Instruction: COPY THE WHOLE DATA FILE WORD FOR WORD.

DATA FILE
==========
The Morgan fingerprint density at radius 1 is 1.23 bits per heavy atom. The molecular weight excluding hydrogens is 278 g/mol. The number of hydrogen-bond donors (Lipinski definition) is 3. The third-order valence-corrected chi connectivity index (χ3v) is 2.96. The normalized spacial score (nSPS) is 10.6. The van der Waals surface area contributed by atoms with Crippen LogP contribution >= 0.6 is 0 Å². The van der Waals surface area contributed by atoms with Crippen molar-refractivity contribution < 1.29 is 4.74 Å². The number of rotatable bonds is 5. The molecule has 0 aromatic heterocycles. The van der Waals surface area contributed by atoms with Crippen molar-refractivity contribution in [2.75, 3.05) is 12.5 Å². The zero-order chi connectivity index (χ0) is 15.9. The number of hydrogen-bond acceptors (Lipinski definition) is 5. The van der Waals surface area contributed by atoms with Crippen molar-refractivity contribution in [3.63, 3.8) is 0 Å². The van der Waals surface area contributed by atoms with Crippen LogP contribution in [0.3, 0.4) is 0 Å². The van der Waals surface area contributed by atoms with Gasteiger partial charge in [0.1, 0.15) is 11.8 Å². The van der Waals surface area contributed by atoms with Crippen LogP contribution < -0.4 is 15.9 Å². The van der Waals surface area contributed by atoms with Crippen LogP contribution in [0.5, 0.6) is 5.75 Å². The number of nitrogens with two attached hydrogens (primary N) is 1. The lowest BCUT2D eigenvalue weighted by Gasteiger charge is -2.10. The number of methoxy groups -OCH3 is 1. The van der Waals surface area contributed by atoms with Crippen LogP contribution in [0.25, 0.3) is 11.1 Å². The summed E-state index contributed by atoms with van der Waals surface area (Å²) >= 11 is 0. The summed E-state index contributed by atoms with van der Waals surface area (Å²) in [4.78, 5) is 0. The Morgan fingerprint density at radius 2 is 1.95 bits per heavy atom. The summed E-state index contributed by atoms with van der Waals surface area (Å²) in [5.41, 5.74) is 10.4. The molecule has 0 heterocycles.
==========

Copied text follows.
The Morgan fingerprint density at radius 1 is 1.23 bits per heavy atom. The molecular weight excluding hydrogens is 278 g/mol. The number of hydrogen-bond donors (Lipinski definition) is 3. The third-order valence-corrected chi connectivity index (χ3v) is 2.96. The normalized spacial score (nSPS) is 10.6. The van der Waals surface area contributed by atoms with Crippen LogP contribution >= 0.6 is 0 Å². The van der Waals surface area contributed by atoms with Crippen molar-refractivity contribution < 1.29 is 4.74 Å². The number of rotatable bonds is 5. The molecule has 0 aromatic heterocycles. The van der Waals surface area contributed by atoms with Crippen molar-refractivity contribution in [2.75, 3.05) is 12.5 Å². The zero-order chi connectivity index (χ0) is 15.9. The number of hydrogen-bond acceptors (Lipinski definition) is 5. The van der Waals surface area contributed by atoms with Crippen molar-refractivity contribution in [3.63, 3.8) is 0 Å². The van der Waals surface area contributed by atoms with Crippen LogP contribution in [0.3, 0.4) is 0 Å². The van der Waals surface area contributed by atoms with Gasteiger partial charge in [0.1, 0.15) is 11.8 Å². The van der Waals surface area contributed by atoms with Crippen LogP contribution < -0.4 is 15.9 Å². The van der Waals surface area contributed by atoms with Crippen LogP contribution in [0.5, 0.6) is 5.75 Å². The number of nitrogens with two attached hydrogens (primary N) is 1. The lowest BCUT2D eigenvalue weighted by Gasteiger charge is -2.10. The number of methoxy groups -OCH3 is 1. The van der Waals surface area contributed by atoms with Crippen LogP contribution in [0.25, 0.3) is 11.1 Å². The summed E-state index contributed by atoms with van der Waals surface area (Å²) >= 11 is 0. The summed E-state index contributed by atoms with van der Waals surface area (Å²) in [4.78, 5) is 0. The Morgan fingerprint density at radius 2 is 1.95 bits per heavy atom. The summed E-state index contributed by atoms with van der Waals surface area (Å²) in [5.41, 5.74) is 10.4. The molecule has 0 heterocycles.